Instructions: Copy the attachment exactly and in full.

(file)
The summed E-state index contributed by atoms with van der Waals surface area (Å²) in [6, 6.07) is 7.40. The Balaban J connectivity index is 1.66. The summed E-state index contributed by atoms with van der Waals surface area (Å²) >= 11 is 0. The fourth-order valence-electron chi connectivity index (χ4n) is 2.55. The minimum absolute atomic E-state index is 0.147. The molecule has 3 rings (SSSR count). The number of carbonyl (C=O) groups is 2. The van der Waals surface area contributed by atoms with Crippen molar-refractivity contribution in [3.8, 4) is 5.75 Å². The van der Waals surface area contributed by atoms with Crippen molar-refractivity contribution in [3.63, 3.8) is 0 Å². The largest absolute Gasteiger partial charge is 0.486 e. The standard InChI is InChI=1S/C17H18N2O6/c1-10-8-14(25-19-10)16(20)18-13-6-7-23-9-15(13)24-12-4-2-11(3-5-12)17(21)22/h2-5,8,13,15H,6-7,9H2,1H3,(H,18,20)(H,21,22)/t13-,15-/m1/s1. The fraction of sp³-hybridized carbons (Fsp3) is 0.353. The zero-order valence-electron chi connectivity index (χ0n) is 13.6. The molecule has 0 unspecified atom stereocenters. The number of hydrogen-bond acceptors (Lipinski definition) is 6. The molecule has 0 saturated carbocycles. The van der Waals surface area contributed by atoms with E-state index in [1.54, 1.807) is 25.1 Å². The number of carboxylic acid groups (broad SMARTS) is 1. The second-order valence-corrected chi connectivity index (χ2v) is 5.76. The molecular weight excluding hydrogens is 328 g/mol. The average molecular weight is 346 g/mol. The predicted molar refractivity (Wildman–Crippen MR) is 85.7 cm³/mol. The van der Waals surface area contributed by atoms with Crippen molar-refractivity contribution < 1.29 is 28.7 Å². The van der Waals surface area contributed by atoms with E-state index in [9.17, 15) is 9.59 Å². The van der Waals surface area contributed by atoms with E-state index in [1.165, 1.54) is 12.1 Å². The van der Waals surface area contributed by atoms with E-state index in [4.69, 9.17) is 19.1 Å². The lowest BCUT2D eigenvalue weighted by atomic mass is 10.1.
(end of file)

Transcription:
The summed E-state index contributed by atoms with van der Waals surface area (Å²) in [6, 6.07) is 7.40. The Balaban J connectivity index is 1.66. The summed E-state index contributed by atoms with van der Waals surface area (Å²) >= 11 is 0. The fourth-order valence-electron chi connectivity index (χ4n) is 2.55. The minimum absolute atomic E-state index is 0.147. The molecule has 3 rings (SSSR count). The number of carbonyl (C=O) groups is 2. The van der Waals surface area contributed by atoms with Crippen molar-refractivity contribution in [3.8, 4) is 5.75 Å². The van der Waals surface area contributed by atoms with Crippen molar-refractivity contribution in [3.63, 3.8) is 0 Å². The largest absolute Gasteiger partial charge is 0.486 e. The standard InChI is InChI=1S/C17H18N2O6/c1-10-8-14(25-19-10)16(20)18-13-6-7-23-9-15(13)24-12-4-2-11(3-5-12)17(21)22/h2-5,8,13,15H,6-7,9H2,1H3,(H,18,20)(H,21,22)/t13-,15-/m1/s1. The fraction of sp³-hybridized carbons (Fsp3) is 0.353. The zero-order valence-electron chi connectivity index (χ0n) is 13.6. The molecule has 0 unspecified atom stereocenters. The number of hydrogen-bond acceptors (Lipinski definition) is 6. The molecule has 0 saturated carbocycles. The van der Waals surface area contributed by atoms with E-state index in [1.54, 1.807) is 25.1 Å². The number of carboxylic acid groups (broad SMARTS) is 1. The second-order valence-corrected chi connectivity index (χ2v) is 5.76. The molecular weight excluding hydrogens is 328 g/mol. The average molecular weight is 346 g/mol. The predicted molar refractivity (Wildman–Crippen MR) is 85.7 cm³/mol. The van der Waals surface area contributed by atoms with Crippen molar-refractivity contribution < 1.29 is 28.7 Å². The van der Waals surface area contributed by atoms with E-state index in [9.17, 15) is 9.59 Å². The van der Waals surface area contributed by atoms with E-state index in [1.165, 1.54) is 12.1 Å². The van der Waals surface area contributed by atoms with E-state index in [4.69, 9.17) is 19.1 Å². The lowest BCUT2D eigenvalue weighted by atomic mass is 10.1.